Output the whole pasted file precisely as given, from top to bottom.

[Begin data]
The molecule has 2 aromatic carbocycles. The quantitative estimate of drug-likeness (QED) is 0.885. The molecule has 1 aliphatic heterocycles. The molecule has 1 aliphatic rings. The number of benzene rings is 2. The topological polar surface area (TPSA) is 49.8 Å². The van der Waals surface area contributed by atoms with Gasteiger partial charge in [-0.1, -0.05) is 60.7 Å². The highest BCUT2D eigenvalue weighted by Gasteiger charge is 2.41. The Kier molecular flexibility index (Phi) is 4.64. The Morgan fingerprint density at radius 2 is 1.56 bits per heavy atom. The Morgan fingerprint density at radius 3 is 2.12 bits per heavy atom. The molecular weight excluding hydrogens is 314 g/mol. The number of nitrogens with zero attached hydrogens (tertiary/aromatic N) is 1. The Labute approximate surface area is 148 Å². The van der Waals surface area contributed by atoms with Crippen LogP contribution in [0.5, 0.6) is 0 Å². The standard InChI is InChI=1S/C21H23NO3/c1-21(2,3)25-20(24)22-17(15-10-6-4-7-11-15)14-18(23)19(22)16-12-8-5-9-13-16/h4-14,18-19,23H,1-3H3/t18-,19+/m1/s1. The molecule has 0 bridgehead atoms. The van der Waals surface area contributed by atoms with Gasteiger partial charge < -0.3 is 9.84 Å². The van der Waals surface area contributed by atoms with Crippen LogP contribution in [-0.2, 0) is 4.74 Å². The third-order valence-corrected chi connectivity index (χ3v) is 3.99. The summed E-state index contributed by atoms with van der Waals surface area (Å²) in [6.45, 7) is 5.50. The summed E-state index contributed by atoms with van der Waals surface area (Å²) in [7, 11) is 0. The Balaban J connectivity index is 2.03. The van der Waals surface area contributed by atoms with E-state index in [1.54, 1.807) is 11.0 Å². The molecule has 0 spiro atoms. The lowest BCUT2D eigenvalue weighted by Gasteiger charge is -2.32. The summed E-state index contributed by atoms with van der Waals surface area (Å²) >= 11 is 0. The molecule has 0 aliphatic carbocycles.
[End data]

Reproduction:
The molecule has 2 aromatic carbocycles. The quantitative estimate of drug-likeness (QED) is 0.885. The molecule has 1 aliphatic heterocycles. The molecule has 1 aliphatic rings. The number of benzene rings is 2. The topological polar surface area (TPSA) is 49.8 Å². The van der Waals surface area contributed by atoms with Gasteiger partial charge in [-0.1, -0.05) is 60.7 Å². The highest BCUT2D eigenvalue weighted by Gasteiger charge is 2.41. The Kier molecular flexibility index (Phi) is 4.64. The Morgan fingerprint density at radius 2 is 1.56 bits per heavy atom. The Morgan fingerprint density at radius 3 is 2.12 bits per heavy atom. The molecular weight excluding hydrogens is 314 g/mol. The number of nitrogens with zero attached hydrogens (tertiary/aromatic N) is 1. The Labute approximate surface area is 148 Å². The van der Waals surface area contributed by atoms with Crippen LogP contribution in [0.5, 0.6) is 0 Å². The standard InChI is InChI=1S/C21H23NO3/c1-21(2,3)25-20(24)22-17(15-10-6-4-7-11-15)14-18(23)19(22)16-12-8-5-9-13-16/h4-14,18-19,23H,1-3H3/t18-,19+/m1/s1. The molecule has 0 bridgehead atoms. The van der Waals surface area contributed by atoms with Gasteiger partial charge < -0.3 is 9.84 Å². The van der Waals surface area contributed by atoms with Crippen LogP contribution in [-0.2, 0) is 4.74 Å². The third-order valence-corrected chi connectivity index (χ3v) is 3.99. The summed E-state index contributed by atoms with van der Waals surface area (Å²) in [6.45, 7) is 5.50. The summed E-state index contributed by atoms with van der Waals surface area (Å²) in [7, 11) is 0. The Balaban J connectivity index is 2.03. The van der Waals surface area contributed by atoms with E-state index in [1.54, 1.807) is 11.0 Å². The molecule has 0 spiro atoms. The lowest BCUT2D eigenvalue weighted by Gasteiger charge is -2.32. The summed E-state index contributed by atoms with van der Waals surface area (Å²) >= 11 is 0. The molecule has 0 aliphatic carbocycles.